• Detect: Look for new or changing spots on your skin.
    • Live: See a board-certified dermatologist if you notice any new or suspicious spots on your skin, or anything changing, itching or bleeding.
  • Visit SpotSkinCancer.org to learn how to perform a skin self-exam, download a body mole map for tracking changes on your skin and find free SPOTme® skin cancer screenings in your area.

Types of skin cancer

Basal cell carcinoma and squamous cell carcinoma

  • Collectively referred to as nonmelanoma skin cancers, basal cell carcinoma and squamous cell carcinoma are the most common forms of skin cancer.
  • NMSCs arise within the top layer of the skin. They can appear on any part of the body but are most frequently found on sun-exposed areas like the face, ears, bald scalp, shoulders and neck.
  • BCC frequently appears as a pearly bump, while SCC often looks like a rough red scaly area or a sore that heals and returns.
  • Although NMSC spreads slowly, it can lead to disfigurement if left untreated.

Melanoma

  • Melanoma is the deadliest form of skin cancer.
  • It may suddenly appear without warning, but it also can develop from or near an existing mole.
  • Melanoma can occur anywhere on the body but is most common on the upper back, torso, lower legs, head and neck.
  • Because melanoma may spread to lymph nodes and internal organs, early detection and treatment are essential.
  • New, rapidly growing moles, or moles that change, itch or bleed are often early signs of melanoma; these should be examined by a board-certified dermatologist.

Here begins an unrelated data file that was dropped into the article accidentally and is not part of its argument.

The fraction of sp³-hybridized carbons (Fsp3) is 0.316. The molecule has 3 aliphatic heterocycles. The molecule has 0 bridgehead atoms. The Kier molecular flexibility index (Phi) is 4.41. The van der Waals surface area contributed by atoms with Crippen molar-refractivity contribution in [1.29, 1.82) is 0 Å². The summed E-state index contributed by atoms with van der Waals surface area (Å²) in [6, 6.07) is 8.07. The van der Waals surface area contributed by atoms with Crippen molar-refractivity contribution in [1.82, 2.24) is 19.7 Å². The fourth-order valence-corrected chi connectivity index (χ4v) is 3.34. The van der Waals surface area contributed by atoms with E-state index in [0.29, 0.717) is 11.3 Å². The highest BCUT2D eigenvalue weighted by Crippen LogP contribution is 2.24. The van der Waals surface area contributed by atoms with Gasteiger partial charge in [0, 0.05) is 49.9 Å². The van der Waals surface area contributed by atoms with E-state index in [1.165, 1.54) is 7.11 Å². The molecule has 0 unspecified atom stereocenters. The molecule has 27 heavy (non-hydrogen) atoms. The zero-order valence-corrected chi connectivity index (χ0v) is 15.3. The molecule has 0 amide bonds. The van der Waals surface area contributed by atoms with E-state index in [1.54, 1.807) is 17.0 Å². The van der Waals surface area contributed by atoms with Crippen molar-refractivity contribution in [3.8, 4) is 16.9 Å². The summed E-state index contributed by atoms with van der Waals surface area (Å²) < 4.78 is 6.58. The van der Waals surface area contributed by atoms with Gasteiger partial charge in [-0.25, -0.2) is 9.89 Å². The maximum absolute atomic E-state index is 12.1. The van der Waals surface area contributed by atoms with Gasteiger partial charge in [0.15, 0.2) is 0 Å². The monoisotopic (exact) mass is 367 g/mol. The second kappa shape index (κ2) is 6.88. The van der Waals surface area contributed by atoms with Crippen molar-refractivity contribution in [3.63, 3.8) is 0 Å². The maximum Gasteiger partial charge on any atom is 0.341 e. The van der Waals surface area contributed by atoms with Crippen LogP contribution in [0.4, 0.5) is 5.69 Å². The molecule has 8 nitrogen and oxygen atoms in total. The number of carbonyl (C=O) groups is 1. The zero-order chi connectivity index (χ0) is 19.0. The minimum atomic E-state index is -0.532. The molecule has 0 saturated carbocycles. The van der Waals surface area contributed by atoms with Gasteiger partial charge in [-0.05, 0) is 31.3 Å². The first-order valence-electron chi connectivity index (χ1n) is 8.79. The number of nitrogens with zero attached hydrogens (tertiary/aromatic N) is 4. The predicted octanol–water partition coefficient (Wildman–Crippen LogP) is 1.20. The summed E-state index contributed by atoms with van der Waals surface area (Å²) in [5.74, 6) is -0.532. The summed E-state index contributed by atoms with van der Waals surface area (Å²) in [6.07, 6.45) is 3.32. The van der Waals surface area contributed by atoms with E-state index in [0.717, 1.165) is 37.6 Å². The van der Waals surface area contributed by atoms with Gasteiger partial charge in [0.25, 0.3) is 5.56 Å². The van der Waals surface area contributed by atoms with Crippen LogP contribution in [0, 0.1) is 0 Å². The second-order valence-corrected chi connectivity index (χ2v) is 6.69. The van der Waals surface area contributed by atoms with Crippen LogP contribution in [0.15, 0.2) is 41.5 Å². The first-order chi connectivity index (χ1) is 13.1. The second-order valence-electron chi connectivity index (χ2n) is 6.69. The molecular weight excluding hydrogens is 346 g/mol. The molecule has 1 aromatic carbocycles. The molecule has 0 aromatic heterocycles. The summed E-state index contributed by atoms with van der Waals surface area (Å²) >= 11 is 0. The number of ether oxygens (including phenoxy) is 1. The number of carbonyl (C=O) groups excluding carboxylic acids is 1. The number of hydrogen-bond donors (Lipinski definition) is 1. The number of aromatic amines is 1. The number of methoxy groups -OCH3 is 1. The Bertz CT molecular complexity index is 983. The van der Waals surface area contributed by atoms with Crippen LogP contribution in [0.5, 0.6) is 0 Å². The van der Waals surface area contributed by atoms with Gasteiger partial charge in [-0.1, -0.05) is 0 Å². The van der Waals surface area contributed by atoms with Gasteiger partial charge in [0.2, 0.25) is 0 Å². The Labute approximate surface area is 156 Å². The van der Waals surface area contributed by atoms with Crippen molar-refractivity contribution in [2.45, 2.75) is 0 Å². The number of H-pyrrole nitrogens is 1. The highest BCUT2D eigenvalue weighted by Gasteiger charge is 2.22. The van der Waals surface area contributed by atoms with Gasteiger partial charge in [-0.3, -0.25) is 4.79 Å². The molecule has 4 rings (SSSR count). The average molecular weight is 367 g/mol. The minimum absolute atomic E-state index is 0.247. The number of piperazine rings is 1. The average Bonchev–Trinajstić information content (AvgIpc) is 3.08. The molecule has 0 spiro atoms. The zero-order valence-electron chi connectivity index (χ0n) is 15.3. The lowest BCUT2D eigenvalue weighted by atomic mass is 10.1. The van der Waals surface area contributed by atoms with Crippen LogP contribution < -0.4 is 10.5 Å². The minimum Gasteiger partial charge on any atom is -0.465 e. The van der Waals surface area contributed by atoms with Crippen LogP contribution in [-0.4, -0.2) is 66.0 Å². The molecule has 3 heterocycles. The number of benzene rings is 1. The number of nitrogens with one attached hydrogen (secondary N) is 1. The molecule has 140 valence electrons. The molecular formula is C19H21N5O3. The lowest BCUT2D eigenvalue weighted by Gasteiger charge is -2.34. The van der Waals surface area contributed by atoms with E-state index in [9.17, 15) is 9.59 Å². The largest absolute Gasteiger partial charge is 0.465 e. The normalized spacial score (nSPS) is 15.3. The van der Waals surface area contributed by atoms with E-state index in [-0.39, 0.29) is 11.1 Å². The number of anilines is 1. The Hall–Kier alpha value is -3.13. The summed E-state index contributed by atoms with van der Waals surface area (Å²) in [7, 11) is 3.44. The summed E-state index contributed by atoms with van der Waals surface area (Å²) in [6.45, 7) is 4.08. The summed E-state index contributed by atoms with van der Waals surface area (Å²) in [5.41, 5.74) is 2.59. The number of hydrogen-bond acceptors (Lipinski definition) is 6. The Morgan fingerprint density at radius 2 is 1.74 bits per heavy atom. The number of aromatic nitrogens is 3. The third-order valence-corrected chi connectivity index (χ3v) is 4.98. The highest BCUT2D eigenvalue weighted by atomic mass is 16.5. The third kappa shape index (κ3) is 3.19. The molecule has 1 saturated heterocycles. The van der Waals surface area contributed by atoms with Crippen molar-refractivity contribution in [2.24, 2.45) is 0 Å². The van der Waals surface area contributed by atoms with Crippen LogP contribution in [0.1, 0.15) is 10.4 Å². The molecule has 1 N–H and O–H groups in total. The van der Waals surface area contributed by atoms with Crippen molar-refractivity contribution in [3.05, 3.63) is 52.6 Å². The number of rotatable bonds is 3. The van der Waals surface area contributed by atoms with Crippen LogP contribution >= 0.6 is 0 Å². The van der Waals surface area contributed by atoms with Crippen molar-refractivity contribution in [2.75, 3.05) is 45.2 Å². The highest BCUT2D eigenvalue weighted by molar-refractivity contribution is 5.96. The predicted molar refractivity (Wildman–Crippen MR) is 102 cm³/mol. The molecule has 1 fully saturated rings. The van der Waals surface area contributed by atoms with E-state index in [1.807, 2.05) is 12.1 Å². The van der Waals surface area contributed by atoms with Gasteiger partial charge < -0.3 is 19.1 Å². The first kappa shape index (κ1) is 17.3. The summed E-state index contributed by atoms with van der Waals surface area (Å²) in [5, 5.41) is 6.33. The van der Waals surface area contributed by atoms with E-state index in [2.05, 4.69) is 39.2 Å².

Incidence rates

  • Skin cancer is the most common cancer in the United States.3-4
  • It is estimated that approximately 9,500 people in the U.S. are diagnosed with skin cancer every day.5-7
  • The majority of diagnosed skin cancers are NMSCs. Research estimates that NSMC affects more than 3 million Americans a year.5, 8
  • The overall incidence of BCC increased by 145 percent between 1976-1984 and 2000-2010, and the overall incidence of SCC increased 263 percent over that same period.9
    • Women had the greatest increase in incidence rates for both types of NMSC.9
    • NMSC incidence rates are increasing in people younger than 40.9
  • More than 1 million Americans are living with melanoma.10
  • It is estimated that 178,560 new cases of melanoma, 87,290 noninvasive (in situ) and 91,270 invasive, will be diagnosed in the U.S. in 2018.6-7
    • Invasive melanoma is projected to be the fifth most common cancer for men (55,150 cases) and the sixth most common cancer for women (36,120 cases) in 2018.6-7
  • Melanoma rates in the United States doubled from 1982 to 2011.4